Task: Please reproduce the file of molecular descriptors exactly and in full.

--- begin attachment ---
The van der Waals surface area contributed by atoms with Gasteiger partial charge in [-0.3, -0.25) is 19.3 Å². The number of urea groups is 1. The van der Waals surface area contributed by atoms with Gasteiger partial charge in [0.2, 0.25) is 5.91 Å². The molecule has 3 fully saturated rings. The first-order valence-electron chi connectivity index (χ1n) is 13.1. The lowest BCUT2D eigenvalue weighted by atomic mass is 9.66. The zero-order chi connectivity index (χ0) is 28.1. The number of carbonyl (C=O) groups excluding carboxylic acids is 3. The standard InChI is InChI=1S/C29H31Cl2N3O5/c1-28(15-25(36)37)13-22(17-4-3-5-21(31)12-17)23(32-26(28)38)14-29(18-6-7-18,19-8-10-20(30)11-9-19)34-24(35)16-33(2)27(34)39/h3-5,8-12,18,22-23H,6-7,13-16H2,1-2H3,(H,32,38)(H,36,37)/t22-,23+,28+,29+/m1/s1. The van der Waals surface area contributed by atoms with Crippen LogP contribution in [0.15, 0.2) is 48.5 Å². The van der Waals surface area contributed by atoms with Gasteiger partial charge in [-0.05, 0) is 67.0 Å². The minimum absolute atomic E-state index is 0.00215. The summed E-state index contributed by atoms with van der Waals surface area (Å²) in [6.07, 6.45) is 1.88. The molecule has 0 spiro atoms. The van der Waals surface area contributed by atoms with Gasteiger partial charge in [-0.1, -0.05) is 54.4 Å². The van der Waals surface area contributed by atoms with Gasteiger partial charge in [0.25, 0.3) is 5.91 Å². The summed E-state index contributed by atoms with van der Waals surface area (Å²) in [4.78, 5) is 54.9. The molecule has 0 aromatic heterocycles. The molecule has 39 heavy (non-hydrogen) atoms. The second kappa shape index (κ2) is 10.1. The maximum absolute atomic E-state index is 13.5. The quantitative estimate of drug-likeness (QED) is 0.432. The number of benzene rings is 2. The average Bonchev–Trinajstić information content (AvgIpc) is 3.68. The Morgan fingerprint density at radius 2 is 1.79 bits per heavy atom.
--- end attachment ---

The van der Waals surface area contributed by atoms with Gasteiger partial charge in [-0.3, -0.25) is 19.3 Å². The number of urea groups is 1. The van der Waals surface area contributed by atoms with Gasteiger partial charge in [0.2, 0.25) is 5.91 Å². The molecule has 3 fully saturated rings. The first-order valence-electron chi connectivity index (χ1n) is 13.1. The lowest BCUT2D eigenvalue weighted by atomic mass is 9.66. The zero-order chi connectivity index (χ0) is 28.1. The number of carbonyl (C=O) groups excluding carboxylic acids is 3. The standard InChI is InChI=1S/C29H31Cl2N3O5/c1-28(15-25(36)37)13-22(17-4-3-5-21(31)12-17)23(32-26(28)38)14-29(18-6-7-18,19-8-10-20(30)11-9-19)34-24(35)16-33(2)27(34)39/h3-5,8-12,18,22-23H,6-7,13-16H2,1-2H3,(H,32,38)(H,36,37)/t22-,23+,28+,29+/m1/s1. The van der Waals surface area contributed by atoms with Crippen LogP contribution in [0.15, 0.2) is 48.5 Å². The van der Waals surface area contributed by atoms with Gasteiger partial charge in [-0.05, 0) is 67.0 Å². The minimum absolute atomic E-state index is 0.00215. The summed E-state index contributed by atoms with van der Waals surface area (Å²) in [6.07, 6.45) is 1.88. The molecule has 0 spiro atoms. The van der Waals surface area contributed by atoms with Gasteiger partial charge in [-0.1, -0.05) is 54.4 Å². The van der Waals surface area contributed by atoms with Gasteiger partial charge in [0.25, 0.3) is 5.91 Å². The summed E-state index contributed by atoms with van der Waals surface area (Å²) in [4.78, 5) is 54.9. The molecule has 0 aromatic heterocycles. The molecule has 39 heavy (non-hydrogen) atoms. The second kappa shape index (κ2) is 10.1. The maximum absolute atomic E-state index is 13.5. The quantitative estimate of drug-likeness (QED) is 0.432. The number of benzene rings is 2. The average Bonchev–Trinajstić information content (AvgIpc) is 3.68. The Morgan fingerprint density at radius 2 is 1.79 bits per heavy atom.